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University Press

Wake Forest University Press

Dedicated to Irish Poetry

Wake: Up to Poetry

"The act of poetry is a rebel act."

Poem of the Week: “Clotho” by Caitríona O’Reilly

It’s publication week for Caitríona O’Reilly’s new volume Geis (available now in print, iBook, and Kindle editions). This week’s featured poem is a sneak peek into this wonderful book. For more on O’Reilly’s inspiration, writing process, and more, check out our Q&A with the poet. Happy reading, poetry lovers!

Clotho

after Camille Claudel

And in the end it was easiest to let go
of all that vigilance, the endless distaff-to-spindle rigour
of your compulsions, and allow the silks to snarl.
For a while, perhaps, you struggled to escape,

snared like an insect in your own allurements.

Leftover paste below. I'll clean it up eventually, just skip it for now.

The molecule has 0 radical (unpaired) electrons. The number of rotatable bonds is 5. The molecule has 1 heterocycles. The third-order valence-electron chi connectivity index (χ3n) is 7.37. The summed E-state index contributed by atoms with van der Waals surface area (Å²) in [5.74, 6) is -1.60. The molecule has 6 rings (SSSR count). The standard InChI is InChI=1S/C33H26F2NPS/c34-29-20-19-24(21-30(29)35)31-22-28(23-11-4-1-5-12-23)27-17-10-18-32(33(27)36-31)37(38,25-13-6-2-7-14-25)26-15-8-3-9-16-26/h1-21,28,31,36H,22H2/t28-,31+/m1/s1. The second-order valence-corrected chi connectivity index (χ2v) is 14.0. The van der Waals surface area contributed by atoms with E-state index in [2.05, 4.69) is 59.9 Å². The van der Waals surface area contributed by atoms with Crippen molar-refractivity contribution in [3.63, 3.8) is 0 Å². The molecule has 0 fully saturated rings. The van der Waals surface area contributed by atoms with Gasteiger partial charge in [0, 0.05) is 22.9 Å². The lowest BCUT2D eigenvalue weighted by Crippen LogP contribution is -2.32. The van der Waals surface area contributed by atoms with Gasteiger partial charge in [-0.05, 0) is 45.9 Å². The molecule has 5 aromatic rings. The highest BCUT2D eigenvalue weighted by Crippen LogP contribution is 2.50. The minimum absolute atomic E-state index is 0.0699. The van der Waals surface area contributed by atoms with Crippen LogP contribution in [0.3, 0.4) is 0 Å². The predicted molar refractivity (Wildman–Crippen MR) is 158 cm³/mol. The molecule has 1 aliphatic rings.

You had never believed that life was what happened to us.
Rather it was to strike sparks from stone repeatedly,
smoothing the planes with a morsel of bone

until your own eyes glittered in the veined torso.
For here there is no place that does not see you . . .
You were a wilful girl, and wilful girls must learn
that to haul life from matter is a god’s concern.

And always there was something there you could not reach:
it flickered below the surface of the marble
like a candle behind a grimed window,
mocking your eager questions like an echo.

Caitríona O’Reilly, from Geis (2015)


Categories: Caitriona O'Reilly, E-Books, Irish Poetry, Irish Women's Poetry, Poem of the Week, Poetry

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